Bristling energy

In a world rushing breathlessly towards globalisation — especially since the United States’s ‘liberation” of Iraq — the need for particular, localised voices is more imperative than ever. This came sharply into focus for me last week as I watched At Her Feet (the title derives from an Islamic maxim: ‘Paradise lies at the feet of your mother”), a wonderfully fresh and invigorating one-woman play that pitches a diverse, entertaining set of Cape Muslim women, their prejudices, histories and foibles, against each other. Quanita Adams portrays Nadia Davids’s iridescent script with captivating wit and pathos.The catalyst for the unfolding debate the play sets up is provided by a faraway event, brought into these women’s lives, ironically, by American TV: the death by stoning of a Jordanian girl, killed for transgressing the strictly observed Islamic socio-sexual codes of that part of the world. We trace these women’s responses. For Sara, a university-educated twentysomething, the stoning throws her faith into crisis; for her mother, conservative Auntie Kariema (a delicious, crowd-pleasing cameo from Adams), the event confirms the rightness of Islamic codes, but at the same time its oddity when practised by those in alien lands. For Sara’s best friend Aeysha, avowedly an ‘African-Marxist terrorist”, the Jordanian’s death asserts the atavism and irrelevance of her forefathers’ faith. My account of the range of voices heard does not do justice to the subtlety and richness of Davids’s script, nor to the infectious vitality of Adams’s performance. This is no didactic exchange of views; these are living,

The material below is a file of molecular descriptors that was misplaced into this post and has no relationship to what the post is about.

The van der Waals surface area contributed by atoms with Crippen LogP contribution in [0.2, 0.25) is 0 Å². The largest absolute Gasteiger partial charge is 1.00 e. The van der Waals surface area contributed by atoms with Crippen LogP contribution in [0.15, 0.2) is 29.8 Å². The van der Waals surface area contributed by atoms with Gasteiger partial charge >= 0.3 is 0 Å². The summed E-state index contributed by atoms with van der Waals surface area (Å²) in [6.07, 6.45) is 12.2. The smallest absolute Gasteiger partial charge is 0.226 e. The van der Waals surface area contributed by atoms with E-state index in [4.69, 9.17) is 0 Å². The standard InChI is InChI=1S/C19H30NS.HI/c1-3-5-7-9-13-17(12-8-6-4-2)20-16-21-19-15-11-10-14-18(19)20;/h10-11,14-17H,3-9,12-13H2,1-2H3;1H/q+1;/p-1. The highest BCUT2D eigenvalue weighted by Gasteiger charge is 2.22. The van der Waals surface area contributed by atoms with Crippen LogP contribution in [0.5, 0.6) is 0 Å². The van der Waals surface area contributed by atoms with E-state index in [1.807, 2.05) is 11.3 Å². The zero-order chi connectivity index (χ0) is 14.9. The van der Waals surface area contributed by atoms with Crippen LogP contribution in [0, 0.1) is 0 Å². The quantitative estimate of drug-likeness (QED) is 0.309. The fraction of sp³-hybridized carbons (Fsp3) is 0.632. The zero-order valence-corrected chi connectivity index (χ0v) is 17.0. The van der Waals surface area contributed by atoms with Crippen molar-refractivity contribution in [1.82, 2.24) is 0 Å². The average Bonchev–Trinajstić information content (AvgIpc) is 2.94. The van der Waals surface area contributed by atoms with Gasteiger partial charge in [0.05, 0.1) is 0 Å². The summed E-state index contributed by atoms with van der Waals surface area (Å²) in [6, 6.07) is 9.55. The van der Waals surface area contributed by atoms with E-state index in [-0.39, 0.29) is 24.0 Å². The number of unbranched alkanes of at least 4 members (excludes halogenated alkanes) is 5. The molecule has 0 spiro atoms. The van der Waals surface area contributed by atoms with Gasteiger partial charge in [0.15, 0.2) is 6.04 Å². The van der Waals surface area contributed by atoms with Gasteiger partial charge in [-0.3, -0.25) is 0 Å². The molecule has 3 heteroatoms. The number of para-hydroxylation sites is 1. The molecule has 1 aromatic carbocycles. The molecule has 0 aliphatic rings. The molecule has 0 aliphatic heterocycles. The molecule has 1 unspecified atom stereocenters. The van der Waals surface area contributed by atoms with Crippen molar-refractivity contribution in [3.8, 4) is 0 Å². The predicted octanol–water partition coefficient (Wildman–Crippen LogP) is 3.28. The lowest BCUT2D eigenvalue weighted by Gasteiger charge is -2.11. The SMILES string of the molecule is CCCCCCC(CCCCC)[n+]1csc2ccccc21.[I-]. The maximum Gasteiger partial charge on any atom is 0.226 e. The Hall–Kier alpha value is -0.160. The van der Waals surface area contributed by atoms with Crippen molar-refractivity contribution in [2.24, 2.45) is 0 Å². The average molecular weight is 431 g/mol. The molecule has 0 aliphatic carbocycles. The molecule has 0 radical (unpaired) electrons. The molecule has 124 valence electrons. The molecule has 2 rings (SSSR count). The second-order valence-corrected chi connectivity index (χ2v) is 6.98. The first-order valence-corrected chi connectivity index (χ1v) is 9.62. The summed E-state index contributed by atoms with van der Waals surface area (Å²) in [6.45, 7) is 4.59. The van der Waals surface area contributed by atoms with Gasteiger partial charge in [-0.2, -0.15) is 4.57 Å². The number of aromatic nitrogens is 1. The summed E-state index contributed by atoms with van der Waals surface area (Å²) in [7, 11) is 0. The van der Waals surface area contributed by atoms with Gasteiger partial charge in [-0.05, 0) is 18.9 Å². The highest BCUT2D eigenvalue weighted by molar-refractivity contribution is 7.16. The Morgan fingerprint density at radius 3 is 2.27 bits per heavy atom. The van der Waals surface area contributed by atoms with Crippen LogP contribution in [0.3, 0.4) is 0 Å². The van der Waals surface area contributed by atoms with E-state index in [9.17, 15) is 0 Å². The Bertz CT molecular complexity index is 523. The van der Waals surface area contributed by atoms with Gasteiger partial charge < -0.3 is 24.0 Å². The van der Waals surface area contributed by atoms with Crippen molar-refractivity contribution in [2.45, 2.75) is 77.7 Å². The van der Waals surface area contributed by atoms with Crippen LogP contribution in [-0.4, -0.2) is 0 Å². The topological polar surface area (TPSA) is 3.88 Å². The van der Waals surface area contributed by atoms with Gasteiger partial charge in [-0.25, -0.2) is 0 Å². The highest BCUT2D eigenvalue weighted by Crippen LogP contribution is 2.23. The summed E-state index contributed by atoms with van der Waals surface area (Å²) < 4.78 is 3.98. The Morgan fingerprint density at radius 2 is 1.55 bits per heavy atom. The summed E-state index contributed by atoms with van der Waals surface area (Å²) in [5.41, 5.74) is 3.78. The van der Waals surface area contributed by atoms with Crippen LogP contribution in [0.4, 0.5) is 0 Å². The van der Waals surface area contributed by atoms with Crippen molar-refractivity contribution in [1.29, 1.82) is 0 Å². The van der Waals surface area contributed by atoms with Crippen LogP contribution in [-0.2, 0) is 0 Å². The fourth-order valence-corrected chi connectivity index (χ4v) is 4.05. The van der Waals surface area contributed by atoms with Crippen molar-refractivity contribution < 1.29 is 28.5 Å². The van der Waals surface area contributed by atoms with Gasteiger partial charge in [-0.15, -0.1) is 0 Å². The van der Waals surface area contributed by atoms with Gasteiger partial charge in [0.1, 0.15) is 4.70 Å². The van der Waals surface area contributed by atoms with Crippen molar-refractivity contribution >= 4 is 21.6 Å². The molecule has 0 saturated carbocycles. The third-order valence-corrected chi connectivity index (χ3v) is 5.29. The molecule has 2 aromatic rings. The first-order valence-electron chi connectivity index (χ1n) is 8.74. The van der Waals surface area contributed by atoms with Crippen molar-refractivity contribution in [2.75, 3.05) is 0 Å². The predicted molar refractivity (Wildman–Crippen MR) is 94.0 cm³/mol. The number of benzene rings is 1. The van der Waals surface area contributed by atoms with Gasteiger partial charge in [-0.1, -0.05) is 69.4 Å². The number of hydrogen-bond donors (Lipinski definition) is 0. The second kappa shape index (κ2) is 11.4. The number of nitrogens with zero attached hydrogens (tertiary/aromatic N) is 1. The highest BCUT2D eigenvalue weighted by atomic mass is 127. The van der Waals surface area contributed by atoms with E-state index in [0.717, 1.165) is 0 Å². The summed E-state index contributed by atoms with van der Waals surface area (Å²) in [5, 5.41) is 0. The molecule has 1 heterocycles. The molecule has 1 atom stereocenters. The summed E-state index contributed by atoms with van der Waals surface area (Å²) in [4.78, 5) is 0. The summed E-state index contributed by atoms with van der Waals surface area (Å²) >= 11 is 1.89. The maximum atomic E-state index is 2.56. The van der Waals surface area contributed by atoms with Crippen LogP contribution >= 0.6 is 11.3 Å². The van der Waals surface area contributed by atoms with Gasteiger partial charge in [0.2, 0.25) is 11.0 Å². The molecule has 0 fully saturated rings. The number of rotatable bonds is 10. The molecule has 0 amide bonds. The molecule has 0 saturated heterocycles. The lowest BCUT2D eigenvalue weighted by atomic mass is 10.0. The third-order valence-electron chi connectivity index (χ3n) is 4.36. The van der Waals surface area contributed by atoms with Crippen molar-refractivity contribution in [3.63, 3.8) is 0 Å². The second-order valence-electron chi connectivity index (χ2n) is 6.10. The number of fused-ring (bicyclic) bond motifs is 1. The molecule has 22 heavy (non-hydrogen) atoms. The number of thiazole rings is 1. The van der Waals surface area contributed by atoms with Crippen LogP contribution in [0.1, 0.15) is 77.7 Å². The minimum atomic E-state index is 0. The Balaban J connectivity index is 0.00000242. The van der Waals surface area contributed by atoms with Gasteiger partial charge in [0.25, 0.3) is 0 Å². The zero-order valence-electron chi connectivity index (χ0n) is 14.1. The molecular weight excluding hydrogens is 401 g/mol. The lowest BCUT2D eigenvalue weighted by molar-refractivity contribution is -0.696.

distinct women, each speaking a marvellously grounded idiom. Moreover, the positions they strike are gratifyingly complex: the speeches bristle with dialogic energy, which is to say that different positions jostle for place within, as well as between, each woman’s discourse. Thus, Auntie Kariema loves Islam, but despises her Indian co-religionists down the road; Sara is embarrassed by Muslim rectitude, but reveres

its spirituality; timid, conventional Tahira zealously keeps the holy days, and looks forward to wearing Armani outfits after Eid. Most tellingly, the ‘Africanist” Aeysha forges a feminist take on her faith, paradoxically nourished by the towering strength of traditional Islamic women. Adams renders all these people and their postures with flair, energy and good humour, finding the vocal and gestural tics that mark character. At Her Feet is that rare local wonder: richly dialogic theatre, which triumphantly gives tongue to a set of voices barely heard in public discourse. It

is a brilliant, precocious theatrical achievement.But there’s a problem. Davids’s skilful construction takes us to a breathless point of climax, a personal assertion full of stirring, cross-cultural wit; then we are visited by a further scene that dissipates the excitement and fudges our sense of resolution. Davids must not allow a desire to air every voice to overwhelm dramaturgical fitness: at the moment, this is another South African play that doesn’t know when to stop.

At Her Feet is on at the Baxter Theatre Centre, Tel: (021) 685 7870, until June 27 before moving to the National Arts Festival in Grahamstown

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Guy Willoughby
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